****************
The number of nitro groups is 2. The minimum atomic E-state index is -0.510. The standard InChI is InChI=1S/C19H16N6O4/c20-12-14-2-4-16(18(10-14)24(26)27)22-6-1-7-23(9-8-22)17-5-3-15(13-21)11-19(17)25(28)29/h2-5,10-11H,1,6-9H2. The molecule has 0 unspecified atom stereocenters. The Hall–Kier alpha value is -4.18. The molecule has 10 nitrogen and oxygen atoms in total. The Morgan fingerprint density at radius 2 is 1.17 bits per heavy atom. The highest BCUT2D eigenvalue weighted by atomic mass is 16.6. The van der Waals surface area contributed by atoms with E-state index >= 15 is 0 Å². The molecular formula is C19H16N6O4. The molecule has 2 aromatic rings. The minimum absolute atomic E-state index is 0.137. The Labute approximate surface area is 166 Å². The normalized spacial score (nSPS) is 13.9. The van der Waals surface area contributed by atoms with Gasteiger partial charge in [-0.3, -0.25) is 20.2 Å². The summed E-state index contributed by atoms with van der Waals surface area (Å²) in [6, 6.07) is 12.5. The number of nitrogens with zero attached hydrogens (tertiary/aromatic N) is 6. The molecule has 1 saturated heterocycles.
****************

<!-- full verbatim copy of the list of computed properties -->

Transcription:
The number of nitro groups is 2. The minimum atomic E-state index is -0.510. The standard InChI is InChI=1S/C19H16N6O4/c20-12-14-2-4-16(18(10-14)24(26)27)22-6-1-7-23(9-8-22)17-5-3-15(13-21)11-19(17)25(28)29/h2-5,10-11H,1,6-9H2. The molecule has 0 unspecified atom stereocenters. The Hall–Kier alpha value is -4.18. The molecule has 10 nitrogen and oxygen atoms in total. The Morgan fingerprint density at radius 2 is 1.17 bits per heavy atom. The highest BCUT2D eigenvalue weighted by atomic mass is 16.6. The van der Waals surface area contributed by atoms with E-state index >= 15 is 0 Å². The molecular formula is C19H16N6O4. The molecule has 2 aromatic rings. The minimum absolute atomic E-state index is 0.137. The Labute approximate surface area is 166 Å². The normalized spacial score (nSPS) is 13.9. The van der Waals surface area contributed by atoms with Gasteiger partial charge in [-0.3, -0.25) is 20.2 Å². The summed E-state index contributed by atoms with van der Waals surface area (Å²) in [6, 6.07) is 12.5. The number of nitrogens with zero attached hydrogens (tertiary/aromatic N) is 6. The molecule has 1 saturated heterocycles.